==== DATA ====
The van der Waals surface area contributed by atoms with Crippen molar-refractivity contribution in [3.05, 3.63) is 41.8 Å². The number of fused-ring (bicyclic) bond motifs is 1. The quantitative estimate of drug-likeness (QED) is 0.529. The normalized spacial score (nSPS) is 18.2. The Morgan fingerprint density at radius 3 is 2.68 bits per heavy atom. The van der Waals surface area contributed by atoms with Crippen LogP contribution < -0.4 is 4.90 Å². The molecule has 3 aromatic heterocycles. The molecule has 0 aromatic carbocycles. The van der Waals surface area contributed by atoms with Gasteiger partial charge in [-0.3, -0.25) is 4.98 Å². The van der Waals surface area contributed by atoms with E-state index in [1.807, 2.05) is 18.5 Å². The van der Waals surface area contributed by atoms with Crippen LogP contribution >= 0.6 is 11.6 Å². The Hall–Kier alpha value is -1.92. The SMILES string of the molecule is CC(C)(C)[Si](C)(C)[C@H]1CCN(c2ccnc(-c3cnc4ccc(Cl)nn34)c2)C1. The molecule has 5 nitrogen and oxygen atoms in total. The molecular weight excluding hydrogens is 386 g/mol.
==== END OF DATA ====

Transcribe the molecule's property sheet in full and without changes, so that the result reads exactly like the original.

The van der Waals surface area contributed by atoms with Crippen molar-refractivity contribution in [3.05, 3.63) is 41.8 Å². The number of fused-ring (bicyclic) bond motifs is 1. The quantitative estimate of drug-likeness (QED) is 0.529. The normalized spacial score (nSPS) is 18.2. The Morgan fingerprint density at radius 3 is 2.68 bits per heavy atom. The van der Waals surface area contributed by atoms with Crippen LogP contribution < -0.4 is 4.90 Å². The molecule has 3 aromatic heterocycles. The molecule has 0 aromatic carbocycles. The van der Waals surface area contributed by atoms with Gasteiger partial charge in [-0.3, -0.25) is 4.98 Å². The van der Waals surface area contributed by atoms with E-state index in [1.807, 2.05) is 18.5 Å². The van der Waals surface area contributed by atoms with Crippen LogP contribution >= 0.6 is 11.6 Å². The Hall–Kier alpha value is -1.92. The SMILES string of the molecule is CC(C)(C)[Si](C)(C)[C@H]1CCN(c2ccnc(-c3cnc4ccc(Cl)nn34)c2)C1. The molecule has 5 nitrogen and oxygen atoms in total. The molecular weight excluding hydrogens is 386 g/mol.